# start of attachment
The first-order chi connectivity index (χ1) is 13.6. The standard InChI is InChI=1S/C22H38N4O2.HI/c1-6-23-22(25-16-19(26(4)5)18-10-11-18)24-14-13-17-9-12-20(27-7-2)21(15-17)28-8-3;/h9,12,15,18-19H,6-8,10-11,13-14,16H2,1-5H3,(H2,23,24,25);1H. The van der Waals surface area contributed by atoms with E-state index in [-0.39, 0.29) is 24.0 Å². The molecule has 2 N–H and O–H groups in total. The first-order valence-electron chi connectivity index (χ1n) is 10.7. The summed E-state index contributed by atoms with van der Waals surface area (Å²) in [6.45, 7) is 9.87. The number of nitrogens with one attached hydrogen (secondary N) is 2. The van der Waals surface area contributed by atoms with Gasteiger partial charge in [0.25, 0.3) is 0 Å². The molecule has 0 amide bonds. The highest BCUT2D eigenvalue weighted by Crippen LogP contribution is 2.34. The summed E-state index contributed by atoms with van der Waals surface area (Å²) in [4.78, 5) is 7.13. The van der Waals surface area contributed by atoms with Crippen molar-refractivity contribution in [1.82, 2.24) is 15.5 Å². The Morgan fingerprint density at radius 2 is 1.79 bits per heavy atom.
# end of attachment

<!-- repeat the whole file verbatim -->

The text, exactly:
The first-order chi connectivity index (χ1) is 13.6. The standard InChI is InChI=1S/C22H38N4O2.HI/c1-6-23-22(25-16-19(26(4)5)18-10-11-18)24-14-13-17-9-12-20(27-7-2)21(15-17)28-8-3;/h9,12,15,18-19H,6-8,10-11,13-14,16H2,1-5H3,(H2,23,24,25);1H. The van der Waals surface area contributed by atoms with E-state index in [-0.39, 0.29) is 24.0 Å². The molecule has 2 N–H and O–H groups in total. The first-order valence-electron chi connectivity index (χ1n) is 10.7. The summed E-state index contributed by atoms with van der Waals surface area (Å²) in [6.45, 7) is 9.87. The number of nitrogens with one attached hydrogen (secondary N) is 2. The van der Waals surface area contributed by atoms with Gasteiger partial charge in [0.25, 0.3) is 0 Å². The molecule has 0 amide bonds. The highest BCUT2D eigenvalue weighted by Crippen LogP contribution is 2.34. The summed E-state index contributed by atoms with van der Waals surface area (Å²) in [4.78, 5) is 7.13. The van der Waals surface area contributed by atoms with Crippen molar-refractivity contribution in [1.82, 2.24) is 15.5 Å². The Morgan fingerprint density at radius 2 is 1.79 bits per heavy atom.